Courtesy of Rudyard Kipling
I keep six honest serving men
They taught me all I know
Their names are WHAT and WHY and WHEN
and HOW and WHERE and WHO.
27 Nov 14.
There was an excellent "Schumpter" article in the 18th October edition of the Economist on how many of the predictions of the impact of the internet have been wrong. Not just slightly wrong, but completely out of phase with reality. Schumpter looked at these three predictions:
It would be possible to write books on the failure of each of these three predictions, but it is the lack of disintermediation that I find particularly interesting. Having talked to various recruitment agencies recently in my search for contract IT work I can say that they seem to perform two functions. One is a simple pattern-matching exercise to match candidate expertise to job specification. They have lots of CVs to process, so this seems to be a strict exercise with no room for thought outside the box. It could be done by a machine. The second stage is to call and validate what the filtered set of candidates have said they can do. I have done some technical interviews. Typically they don't last long, with the candidate soon apologising for putting some acronym on their CV when actually they have only had the most fleeting exposure to it.
It seems then that intermediaries continue to thrive, and new forms of intermediation will grow, for two reasons. Firstly, the virtual world is just too big. Many people would not know where to start searching, and even if they did they may not have the time and knowledge to sift through all the data that would be returned. Secondly, that world is full of companies and people who might not be all that they first seem. Who can you trust? Most people would know that online reviews are open to abuse, and would treat them as only a rough guide. They may not have realised until recently that those price comparison sites will act as a broker, taking commission and quite possibly not showing them the best deal if more commission is available on other deals. Who guards the guards?
So how do people cope? They cope by relying on brands. They cope by relying on personal networks: the old school tie, colleagues and local contacts (we're back to the importance of proximity again). There has been disruption, but not the huge disruption that was forecast. Instead, the internet has increased barriers to entry and reinforced old behaviours. I forecasted the importance of brands 15 years ago, but didn't realise the importance of contacts, otherwise I might have gone to more old school and college dinners and joined linkedIn earlier.
13 Nov 14.
Whizzing round the Olympic velodrome last weekend with my family was great fun, if not slightly terrifying as you go up the banking. Not surprisingly data was the last thing on my mind! But at the end we received certificates which were all misnamed. This is pertinent for a couple of reasons. Firstly, it shows there is a manual interface in place. Somebody had copied our names from a screen (our online booking), or printout onto a piece of paper and passed that paper to someone else to create the certificates on another system. That interface was obviously seriously error prone. Secondly my name is John Davis. It is quite common (I blame my parents), and most clerical workers would know that it could be John or Jon, and Davis might be Davies. My son, Guy Davis, became Gille Davies.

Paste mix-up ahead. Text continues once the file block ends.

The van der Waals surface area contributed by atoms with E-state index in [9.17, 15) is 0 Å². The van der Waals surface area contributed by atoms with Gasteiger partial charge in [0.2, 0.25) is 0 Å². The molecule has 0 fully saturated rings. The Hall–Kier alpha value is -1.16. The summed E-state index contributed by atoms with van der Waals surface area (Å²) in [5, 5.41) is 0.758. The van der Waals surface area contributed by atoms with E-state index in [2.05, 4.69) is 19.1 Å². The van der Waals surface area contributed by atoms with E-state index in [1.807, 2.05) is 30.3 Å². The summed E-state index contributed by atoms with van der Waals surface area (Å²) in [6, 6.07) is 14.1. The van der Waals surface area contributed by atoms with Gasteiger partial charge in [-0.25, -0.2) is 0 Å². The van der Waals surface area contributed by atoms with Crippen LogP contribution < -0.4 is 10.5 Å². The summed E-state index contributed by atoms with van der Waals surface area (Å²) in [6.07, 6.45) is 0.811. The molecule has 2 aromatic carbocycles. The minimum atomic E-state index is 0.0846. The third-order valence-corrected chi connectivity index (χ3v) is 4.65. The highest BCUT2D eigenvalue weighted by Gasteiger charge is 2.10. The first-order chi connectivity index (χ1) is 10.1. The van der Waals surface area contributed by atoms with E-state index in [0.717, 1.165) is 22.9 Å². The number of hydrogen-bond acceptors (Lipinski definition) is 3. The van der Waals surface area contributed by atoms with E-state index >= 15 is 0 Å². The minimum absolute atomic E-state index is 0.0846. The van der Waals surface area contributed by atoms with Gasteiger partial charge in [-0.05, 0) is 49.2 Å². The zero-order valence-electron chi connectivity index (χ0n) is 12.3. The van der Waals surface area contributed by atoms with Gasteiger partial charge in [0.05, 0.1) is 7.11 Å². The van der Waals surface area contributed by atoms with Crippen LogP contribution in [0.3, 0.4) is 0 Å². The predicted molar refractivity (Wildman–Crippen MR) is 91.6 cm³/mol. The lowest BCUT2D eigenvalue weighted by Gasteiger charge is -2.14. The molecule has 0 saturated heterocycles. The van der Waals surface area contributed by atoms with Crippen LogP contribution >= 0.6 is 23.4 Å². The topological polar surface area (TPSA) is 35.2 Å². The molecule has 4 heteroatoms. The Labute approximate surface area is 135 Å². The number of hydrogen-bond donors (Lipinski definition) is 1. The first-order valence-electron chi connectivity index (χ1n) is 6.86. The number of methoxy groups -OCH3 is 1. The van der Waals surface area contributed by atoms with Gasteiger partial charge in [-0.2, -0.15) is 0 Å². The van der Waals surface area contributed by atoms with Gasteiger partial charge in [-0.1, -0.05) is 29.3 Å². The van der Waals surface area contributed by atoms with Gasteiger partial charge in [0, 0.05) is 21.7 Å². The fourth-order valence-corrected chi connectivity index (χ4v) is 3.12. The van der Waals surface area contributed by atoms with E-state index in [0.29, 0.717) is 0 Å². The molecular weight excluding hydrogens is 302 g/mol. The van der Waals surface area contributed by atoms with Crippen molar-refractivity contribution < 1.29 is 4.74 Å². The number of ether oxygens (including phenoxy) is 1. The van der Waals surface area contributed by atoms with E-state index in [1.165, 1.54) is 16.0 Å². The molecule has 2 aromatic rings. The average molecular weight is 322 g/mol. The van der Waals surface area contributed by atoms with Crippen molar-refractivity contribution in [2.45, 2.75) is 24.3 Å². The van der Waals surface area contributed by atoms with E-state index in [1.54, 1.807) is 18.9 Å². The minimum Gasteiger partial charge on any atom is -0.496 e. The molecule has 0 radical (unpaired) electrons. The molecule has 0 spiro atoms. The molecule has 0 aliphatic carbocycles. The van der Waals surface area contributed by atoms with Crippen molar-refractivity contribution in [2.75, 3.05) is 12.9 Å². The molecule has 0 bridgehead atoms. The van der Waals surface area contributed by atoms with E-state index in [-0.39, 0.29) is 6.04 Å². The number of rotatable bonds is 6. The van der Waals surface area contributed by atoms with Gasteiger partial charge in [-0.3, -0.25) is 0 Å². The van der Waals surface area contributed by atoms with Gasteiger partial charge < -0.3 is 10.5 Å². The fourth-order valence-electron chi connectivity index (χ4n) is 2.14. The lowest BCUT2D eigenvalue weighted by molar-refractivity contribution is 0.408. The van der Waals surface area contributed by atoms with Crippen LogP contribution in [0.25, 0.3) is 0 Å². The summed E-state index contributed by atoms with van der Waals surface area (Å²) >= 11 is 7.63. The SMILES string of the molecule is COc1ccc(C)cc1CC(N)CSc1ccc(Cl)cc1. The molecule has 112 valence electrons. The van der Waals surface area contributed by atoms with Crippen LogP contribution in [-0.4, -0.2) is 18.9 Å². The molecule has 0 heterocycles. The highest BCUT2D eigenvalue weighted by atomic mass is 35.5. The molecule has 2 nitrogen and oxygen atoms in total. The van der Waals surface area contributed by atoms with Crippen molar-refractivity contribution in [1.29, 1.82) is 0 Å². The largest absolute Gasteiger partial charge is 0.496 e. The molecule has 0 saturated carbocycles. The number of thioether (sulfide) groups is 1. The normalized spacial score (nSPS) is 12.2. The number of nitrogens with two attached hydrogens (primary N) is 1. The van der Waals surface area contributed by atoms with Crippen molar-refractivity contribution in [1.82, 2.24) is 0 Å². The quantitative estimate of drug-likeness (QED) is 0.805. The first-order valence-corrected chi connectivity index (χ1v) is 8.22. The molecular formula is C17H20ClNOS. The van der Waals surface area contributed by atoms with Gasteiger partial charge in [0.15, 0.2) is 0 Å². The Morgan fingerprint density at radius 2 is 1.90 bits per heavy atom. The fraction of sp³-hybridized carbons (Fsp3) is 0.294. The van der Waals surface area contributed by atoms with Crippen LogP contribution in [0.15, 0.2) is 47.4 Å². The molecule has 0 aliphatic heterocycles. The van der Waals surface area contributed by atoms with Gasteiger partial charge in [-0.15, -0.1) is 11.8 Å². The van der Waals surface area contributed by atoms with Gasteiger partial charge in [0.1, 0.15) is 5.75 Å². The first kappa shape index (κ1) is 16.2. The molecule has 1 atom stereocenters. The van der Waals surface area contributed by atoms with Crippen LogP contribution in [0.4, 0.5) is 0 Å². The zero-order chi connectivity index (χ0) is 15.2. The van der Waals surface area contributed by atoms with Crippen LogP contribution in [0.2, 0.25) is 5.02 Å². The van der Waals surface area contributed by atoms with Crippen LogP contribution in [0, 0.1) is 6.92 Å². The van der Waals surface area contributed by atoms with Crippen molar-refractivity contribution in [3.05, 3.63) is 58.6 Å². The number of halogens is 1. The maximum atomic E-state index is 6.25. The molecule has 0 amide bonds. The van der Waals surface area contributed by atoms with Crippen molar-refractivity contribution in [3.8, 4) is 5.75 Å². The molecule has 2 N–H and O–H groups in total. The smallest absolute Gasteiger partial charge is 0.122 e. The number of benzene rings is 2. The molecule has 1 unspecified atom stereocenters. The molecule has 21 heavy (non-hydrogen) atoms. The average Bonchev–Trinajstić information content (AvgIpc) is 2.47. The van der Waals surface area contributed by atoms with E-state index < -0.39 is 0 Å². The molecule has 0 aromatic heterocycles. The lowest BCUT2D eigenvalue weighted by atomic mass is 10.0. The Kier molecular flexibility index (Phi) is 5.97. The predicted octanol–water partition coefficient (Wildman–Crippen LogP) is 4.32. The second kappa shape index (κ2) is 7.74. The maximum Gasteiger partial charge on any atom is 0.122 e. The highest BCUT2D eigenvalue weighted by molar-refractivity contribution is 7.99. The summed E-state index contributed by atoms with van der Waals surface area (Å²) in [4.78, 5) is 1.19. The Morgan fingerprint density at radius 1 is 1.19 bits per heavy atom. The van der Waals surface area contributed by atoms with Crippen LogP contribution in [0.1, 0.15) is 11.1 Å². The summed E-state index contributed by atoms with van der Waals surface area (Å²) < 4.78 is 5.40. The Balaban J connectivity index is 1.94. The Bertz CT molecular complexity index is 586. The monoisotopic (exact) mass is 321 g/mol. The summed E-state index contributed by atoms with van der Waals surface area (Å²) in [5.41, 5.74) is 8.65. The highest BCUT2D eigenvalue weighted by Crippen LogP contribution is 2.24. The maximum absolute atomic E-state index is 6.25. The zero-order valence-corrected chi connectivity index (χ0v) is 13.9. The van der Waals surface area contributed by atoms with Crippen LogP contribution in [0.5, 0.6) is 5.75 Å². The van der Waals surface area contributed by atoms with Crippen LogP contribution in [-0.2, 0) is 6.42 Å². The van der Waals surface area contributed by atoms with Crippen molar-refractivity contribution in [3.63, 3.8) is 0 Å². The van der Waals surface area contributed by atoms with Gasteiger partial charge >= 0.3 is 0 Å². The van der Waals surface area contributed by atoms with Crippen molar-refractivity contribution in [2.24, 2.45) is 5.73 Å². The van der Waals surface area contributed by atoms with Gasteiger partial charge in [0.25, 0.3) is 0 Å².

So the great experience was tainted by a certificate that was wrong for every single member of the family. No one had thought through the consequences of the data quality issues and had taken a bit more care. We won't be framing it and putting it on our wall, or tweeting a picture of the certificate or sharing on Facebook - losing the Velodrome valuable free marketing. These issues with missing interfaces and poor data quality are the same ones that I came across when I started working in computing and business analysis in the 1980s. Things may have improved for a while, but now that companies have some applications in the cloud we have returned to a situation of many silos, and often some imperfect interfaces between them.
A focus on data quality is an issue that will run on. This is partly an issue with supervision and the reinforcement of the importance of getting data correct before you can rely on it to drive your business (It needs that great MBA stalwart, "Senior Management Commitment"). This will get no easier as the workforce is infiltrated by a younger generation who are accustomed to txting and spreading their focus across a number of apps on a number of devices, with a commensurate loss of attention to detail (am I sounding old now?). Nevertheless we can do better, taking out scribbled manual interfaces by calling APIs, using our systems to do more validation and checking at the point of original data capture, and reconciling data between silos and against other sources. Not only is this more efficient, companies get happy customers as it shows they care about the little things - our names, and who we are!
If you need help with your processes, data, or interfaces, then give me a call. I'm the red and black blur.
4 Nov 14.